When a woman delivers … mmhhm … they are not allowed to cook or help out with those, you know heavy chores [physically tiring] after delivering.” (IDI, Health Facility B, Midwife 6)

The second category of traditional beliefs were those related to conjugal relationships. The advice based on traditional beliefs around sex could be contrary but we were unable to understand the underlying reasons, such as tribal or regional affiliations. For instance, as the two quotes below show, women could be told to continue or to stop having conjugal relations for the sake of the baby’s health:

They say you should continue meeting [having sexual intercourse with] your husband until the baby is born to strengthen the baby.” (IDI, Health Facility A, Midwife 2)

“When you are about to deliver, you have to like stop making love with your husband. There are such beliefs. They believe that if they continue doing that, the baby will be born with the semen … The sperm for the husband, it will just be there on the baby’s body and all that.” (IDI, Health Facility C, Midwife 2)

Sexual dalliances by pregnant women and their sexual partners were presented as having short and long-term impact on the baby. Extra-marital affairs were presented as deadly to women as they are believed to result in certain death during labour and deliver as described below:

When you are pregnant, you are not supposed to sleep with any other guy and all that, any other man. They believe if you do that, you may die on the delivery bed.” (IDI, Health Facility C, Midwife 2)

Some mothers also revealed that complications during labour were sometimes attributed to supernatural causes including charms and curses used by the husband’s mistresses to ensure the wife did not have successful labour:

“if she is bewitched … she cannot manage to deliver the baby but she will feel the pain.” (Zone 2, Mother 8)

Some of the midwives corroborated that this belief led to the use of traditional remedies to ward off charms used by husband’s mistress to avoid labour complications:

“Some women even drink some things, some herbal medicines. They will tell you, ‘No, maybe my husband had a girlfriend so I took this so that I don’t find myself in any complications [during l abour].” (IDI, Health Facility A, Midwife 3)

Some midwives praised beliefs that restricted extra marital affairs for both men and women because of decreased risk of HIV acquisition. The midwife from Health Facility C explained that “In Bemba, sometimes they call it “Inchilla” …” and this belief is encouraged by the midwives because it deters pregnant women and their partners from engaging in extramarital affairs.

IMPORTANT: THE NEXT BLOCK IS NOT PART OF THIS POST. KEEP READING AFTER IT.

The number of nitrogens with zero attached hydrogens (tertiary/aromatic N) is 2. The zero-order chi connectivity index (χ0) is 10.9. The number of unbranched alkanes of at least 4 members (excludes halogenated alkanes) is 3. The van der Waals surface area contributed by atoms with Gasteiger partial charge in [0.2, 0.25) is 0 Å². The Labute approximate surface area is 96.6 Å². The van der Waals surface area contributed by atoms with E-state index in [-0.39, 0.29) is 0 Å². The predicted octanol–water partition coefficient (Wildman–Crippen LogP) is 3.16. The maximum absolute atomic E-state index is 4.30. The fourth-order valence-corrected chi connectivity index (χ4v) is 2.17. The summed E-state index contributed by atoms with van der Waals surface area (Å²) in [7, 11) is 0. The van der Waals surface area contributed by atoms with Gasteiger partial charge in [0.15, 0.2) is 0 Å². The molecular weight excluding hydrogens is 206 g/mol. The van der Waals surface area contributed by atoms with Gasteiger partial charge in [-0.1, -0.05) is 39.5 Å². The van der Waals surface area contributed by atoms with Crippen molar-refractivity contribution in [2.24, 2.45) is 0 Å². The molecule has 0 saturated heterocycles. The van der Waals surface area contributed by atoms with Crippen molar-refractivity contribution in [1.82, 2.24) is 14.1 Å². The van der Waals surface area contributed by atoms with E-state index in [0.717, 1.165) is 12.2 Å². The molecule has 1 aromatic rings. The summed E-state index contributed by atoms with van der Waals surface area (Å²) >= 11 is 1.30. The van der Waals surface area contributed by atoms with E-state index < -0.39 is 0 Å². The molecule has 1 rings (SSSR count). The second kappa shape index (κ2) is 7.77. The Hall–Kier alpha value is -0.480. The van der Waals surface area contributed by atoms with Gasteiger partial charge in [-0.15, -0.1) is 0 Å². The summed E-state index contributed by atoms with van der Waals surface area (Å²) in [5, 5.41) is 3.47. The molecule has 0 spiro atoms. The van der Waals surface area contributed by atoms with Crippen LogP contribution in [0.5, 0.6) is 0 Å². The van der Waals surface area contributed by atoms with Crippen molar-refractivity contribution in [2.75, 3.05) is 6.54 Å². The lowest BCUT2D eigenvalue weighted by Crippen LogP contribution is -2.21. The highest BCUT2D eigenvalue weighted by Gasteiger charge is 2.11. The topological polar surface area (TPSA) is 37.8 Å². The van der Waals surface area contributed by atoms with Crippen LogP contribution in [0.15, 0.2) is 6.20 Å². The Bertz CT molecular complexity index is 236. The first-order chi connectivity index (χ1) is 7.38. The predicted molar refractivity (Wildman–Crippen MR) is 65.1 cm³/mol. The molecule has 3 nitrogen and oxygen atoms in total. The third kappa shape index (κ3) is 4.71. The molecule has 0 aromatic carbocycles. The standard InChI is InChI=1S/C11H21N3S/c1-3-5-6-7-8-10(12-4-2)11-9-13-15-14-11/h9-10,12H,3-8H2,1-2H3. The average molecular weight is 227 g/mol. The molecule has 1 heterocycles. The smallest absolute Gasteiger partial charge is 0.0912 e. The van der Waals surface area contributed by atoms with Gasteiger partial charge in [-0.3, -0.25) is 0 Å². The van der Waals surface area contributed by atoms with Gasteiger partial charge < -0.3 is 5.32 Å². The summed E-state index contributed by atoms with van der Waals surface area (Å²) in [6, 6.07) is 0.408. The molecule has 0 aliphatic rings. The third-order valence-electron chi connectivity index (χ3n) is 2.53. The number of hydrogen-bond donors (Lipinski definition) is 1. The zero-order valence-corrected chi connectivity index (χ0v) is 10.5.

More commonly, however, there was an overwhelming condemnation of traditional beliefs and practices among the midwives because of the perceived negative impact they have on delivery outcomes:

It [traditional practices] is really giving us a very negative, negative outcome because even the babies when they are born, sometimes they are asphyxiated…”. (IDI, Health Facility A, Midwife 1)

According to both midwives and mothers, grandmothers and female elders gave mothers in labour “African syntocinon”, a herbal concoction believed to hasten delivery and compromise women’s ability to seek care in a timely manner:

Some relatives prefer tradition, when you are in labour, they can give you herbal medicine to take and within minutes you would have delivered”. (Zone 8, Mother 1)

Midwives hypothesised that the African Syntocinon did hasten labour and thus, contributed to high numbers of home deliveries, occurrence of foetal distress and some cases of post-partum haemorrhage:

Even the African syntocinon, the herbal concoction that they drink in order to help them deliver quickly … When a woman is given such concoctions, they normally deliver placentas that are a bit greenish … Most of the babies that I have seen from women who have confessed to have drunk such traditional medicine, we have to resuscitate the babies at birth … It will give a woman such strong contractions, such that a woman may even have a ruptured uterus …”. (IDI, Health Facility B, Midwife 3)

The secrecy around African Syntocinon intake added to the challenges posed to conducting safe deliveries because midwives would prefer to monitor women who have taken herbal concoctions more closely than other pregnant women for unexpected complications from an accelerated labour:

“Am more vigilant because I don’t know to what extent this medicine is going to affect [the delivery]. So am more vigilant on that mother … mmhh … who has taken the medicine”. (IDI, Health Facility A, participant 5)

Impact of medical focus on live birth rather than maternal comfort

Disrespect and abuse

Both midwives and mothers reported that the disrespect and abuse faced by women during labour posed a barrier to facility delivery. Many midwives confessed that the treatment of women at health facilities during the labour period was occasionally “harsh”, because their daily experiences and operational context were not conducive to allowing maternal autonomy and empowerment as advocated during their training. Midwives justified harsh words and actions due to the priority given to delivering “a live baby” and not to the mothers’ labour experience. For instance, they contend that a woman in labour can get so caught up in their pain that the only way to turn their attention to the midwife’s good medical advice is by scolding or hitting to ensure a live birth:

When a woman comes in labour, because of that pain she has, she becomes wild! You know! You can do anything! How can someone jump on a chair?! Jumps down, on the bed…. You try to … so you find she becomes irritable … you try to talk to her in a soft way, she won’t understand. You have to be harsh to her in order for her to get your words.(IDI, Health Facility A, Midwife 1)